- Multi-project foil (MPF) strategy allowed the consortium the integration of different designs coming from different partners to be fabricated on common substrates, once fabricated being distributed for its analysis and characterization and modelling.
- For OTFTs, the consortium closed the loop required for an efficient design-technology methodology, composed of: OTFT manufacturing, characterization, semi-physical model adaptation, parameter extraction, Verilog-A model generation, integration in simulators and circuit simulation of new circuits.
- UCM semi-physical models have been selected as the reference models to be integrated in the design framework. Semi-physical models have also been used to model OTFT width and length dependencies.
- Textile piezo-resistor devices have been implemented, characterized and modelled showing good linearity. Two-dimensional arrays of textile devices have been fabricated as a part of the demonstrators.
- Parameterisable cells (pCells) were generated to increase the design productivity. Using pCells, large arrays of similar structures can be built automatically. pCells have been used to generate test structures on individual devices (resistors, capacitors, transistors), structures (logic cells, gate array cells) for obtaining design rules and regular functional structures such as the inkjet gate arrays. pCells have also been ported to CSEM and CPI technologies.
- These IGA structures use a restricted set of transistors sizes (2) according to the ratioed logic topology.
- pCell devices and digital cells have been designed using both design frameworks (Clewin/MaskEngineer and open-source) for the three different technological processes (inkjet, gravure and evaporation).
- A standard cell library has been designed for the CPI process containing a basic set of gates: inverter, nand/nor 2/3.
- The Inkjet Gate Array structure has been proposed in order to implement circuits composed of OTFT arrays with the aim of producing high yield foils out of mid-high yield OTFTs (in these foils). Initial designs show a good equilibrium between OTFT and wiring occupation. For CPI process, 1 IGA structure has been designed containing 1280 OTFTs and 56 I/O pads in 1.5cm x 1.5cm. Different technologies can be used for the functional personalization of the gate-array: Super-fine inkjet (SIJ) and aerosol technologies for digital printing, a mask-based solution and selective laser-ablation. These IGA structures use a restricted set of transistors sizes (2) according to the ratioed logic topology.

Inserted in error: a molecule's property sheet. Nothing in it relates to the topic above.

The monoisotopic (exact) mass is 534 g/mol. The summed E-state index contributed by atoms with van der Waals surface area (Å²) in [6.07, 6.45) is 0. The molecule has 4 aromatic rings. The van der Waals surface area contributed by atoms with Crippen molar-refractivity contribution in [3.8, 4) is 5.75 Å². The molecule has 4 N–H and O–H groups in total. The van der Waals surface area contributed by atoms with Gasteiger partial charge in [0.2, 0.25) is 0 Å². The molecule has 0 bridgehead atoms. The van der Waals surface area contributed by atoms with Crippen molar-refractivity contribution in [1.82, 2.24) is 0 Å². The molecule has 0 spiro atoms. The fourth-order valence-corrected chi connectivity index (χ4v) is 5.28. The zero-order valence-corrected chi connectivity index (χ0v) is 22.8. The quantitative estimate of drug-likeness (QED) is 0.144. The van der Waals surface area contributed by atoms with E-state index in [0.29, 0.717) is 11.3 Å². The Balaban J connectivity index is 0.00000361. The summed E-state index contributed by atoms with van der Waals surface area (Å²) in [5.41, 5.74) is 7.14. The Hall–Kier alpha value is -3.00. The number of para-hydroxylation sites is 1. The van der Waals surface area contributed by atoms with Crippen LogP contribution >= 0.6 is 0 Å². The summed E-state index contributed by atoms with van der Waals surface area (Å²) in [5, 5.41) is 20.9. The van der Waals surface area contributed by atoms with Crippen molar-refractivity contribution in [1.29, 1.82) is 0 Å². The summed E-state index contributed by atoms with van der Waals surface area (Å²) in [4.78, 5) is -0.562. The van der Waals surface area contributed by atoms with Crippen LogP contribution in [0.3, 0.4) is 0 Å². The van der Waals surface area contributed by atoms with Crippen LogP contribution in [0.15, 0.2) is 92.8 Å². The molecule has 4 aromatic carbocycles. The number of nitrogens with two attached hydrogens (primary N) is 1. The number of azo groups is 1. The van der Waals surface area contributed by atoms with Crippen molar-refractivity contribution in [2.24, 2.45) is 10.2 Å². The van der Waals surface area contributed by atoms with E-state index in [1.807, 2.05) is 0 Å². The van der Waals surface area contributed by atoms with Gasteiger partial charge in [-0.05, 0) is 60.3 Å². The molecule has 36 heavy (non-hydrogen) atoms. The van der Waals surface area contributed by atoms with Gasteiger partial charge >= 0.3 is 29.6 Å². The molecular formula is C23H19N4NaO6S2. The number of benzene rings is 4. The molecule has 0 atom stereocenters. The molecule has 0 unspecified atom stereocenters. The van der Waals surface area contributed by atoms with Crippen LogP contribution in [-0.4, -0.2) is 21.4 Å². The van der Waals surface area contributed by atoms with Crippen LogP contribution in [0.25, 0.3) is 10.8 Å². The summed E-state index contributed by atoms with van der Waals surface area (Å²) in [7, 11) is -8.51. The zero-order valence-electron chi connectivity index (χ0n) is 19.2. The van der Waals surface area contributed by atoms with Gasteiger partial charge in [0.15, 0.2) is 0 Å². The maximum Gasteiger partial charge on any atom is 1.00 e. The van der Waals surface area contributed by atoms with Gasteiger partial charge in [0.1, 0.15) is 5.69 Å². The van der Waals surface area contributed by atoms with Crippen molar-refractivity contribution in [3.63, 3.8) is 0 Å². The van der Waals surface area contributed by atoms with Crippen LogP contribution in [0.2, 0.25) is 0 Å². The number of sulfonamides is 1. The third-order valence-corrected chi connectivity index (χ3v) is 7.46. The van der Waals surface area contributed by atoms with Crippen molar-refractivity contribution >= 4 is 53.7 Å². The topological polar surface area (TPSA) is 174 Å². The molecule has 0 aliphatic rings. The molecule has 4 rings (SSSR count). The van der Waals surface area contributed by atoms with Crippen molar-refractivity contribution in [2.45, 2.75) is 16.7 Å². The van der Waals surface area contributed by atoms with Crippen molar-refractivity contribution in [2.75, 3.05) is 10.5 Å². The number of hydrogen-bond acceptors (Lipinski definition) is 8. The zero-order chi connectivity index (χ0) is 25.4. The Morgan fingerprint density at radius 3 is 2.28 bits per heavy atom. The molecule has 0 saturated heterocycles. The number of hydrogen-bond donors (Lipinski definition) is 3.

- Two demonstrators have been specified and prototyped:
- An RFID tag (antenna, diode and capacitor). All devices were implemented with the required performance.
- A complex flexible sensor-processing-actuator system to implement the Tic-Tac-Toe game, including both textile and plastic components. A complete circuit (147 OTFTs and 30 I/O pads) has been designed using our own standard cell library and was fabricated at CPI.
- A training course has been organized in cooperation with the COLAE project learning strategy that had 12 participants (6 from industry) in its first edition. Design and technology methodologies were demonstrated with the corresponding hand-on with the design tools and a demonstration of fabrication, analysis and characterization facilities.
Next figure shows the EDA tools structure that supports our design methodology. For each of the elementary design steps there is an API that links to each technology data base that supports every foundry design kit. TDK4PE information structure (managed using XML descriptors) is following with the OpenAccess standard from the silicon industry and PDAFlow promoted by Phoenix SoftwareTM.
The effort carried out from May-2014 till September-2014 allowed us to demonstrate (i) how devices can be produced to meet the requirements of the proposed Tic-Tac-Toe demonstrator (technology) and (ii) how the loop technology-tools-design is closed to be able to release a design kit.
A convergent approach has been followed for the fabrication of fully inkjet-printed transistors starting from the specifications of the expected circuit demonstrators transformed into requirements for the inverters and elementary logic gates. This process ends-up by fixing the fabrication recipe for each deposited layer of the fully inkjet-printed devices. Furthermore, the manufacturing process was up-scaled from laboratory printing platforms to industrial printing platforms. This allowed us to increase the throughput remarkably. As result, we investigated the yield and variability of the manufactured devices. In summary, more than 50.000 thin film transistors were manufactured in a sheet-to-sheet process during the project duration. In addition to transistors, also resistors, capacitors, diodes and antennas were considered and produced by inkjet printing. All the devices were characterized concerning their electrical performance and their yield and variability.
Concerning design, the arrays of transistors implemented in our process and in CPI technology have been characterized and new models were generated. Those new device models allowed the project partners to identify combinations of transistors suitable to implement logic gates.
Silver inkjet printing on top of the CPI transistor arrays allowed the consortium (i) to validate this technology as a wiring option and (ii) obtain functional inverters. These functional inverters have been measured, their DC characteristics showing acceptable results (dynamic range of 22.7V for 30V power supply). Also the transient analysis shows results that are consistent with the requirements of the demonstrator (around 250 us propagation delay for 20%-80% range).
Concerning the demonstrators: (i) a hybrid prototype for the RF tag that includes a multi-layer printed antenna printed capacitors and diodes have been implemented where Schottky diodes can rectify signals at 13.56 MHz, and (ii) the tic-tac-toe game implementation has a textile version of the 2-players pressure sensor and the LED array, both implemented by Sensing Tex. Prototypes of the circuit controlling them are being implemented using CPI technology.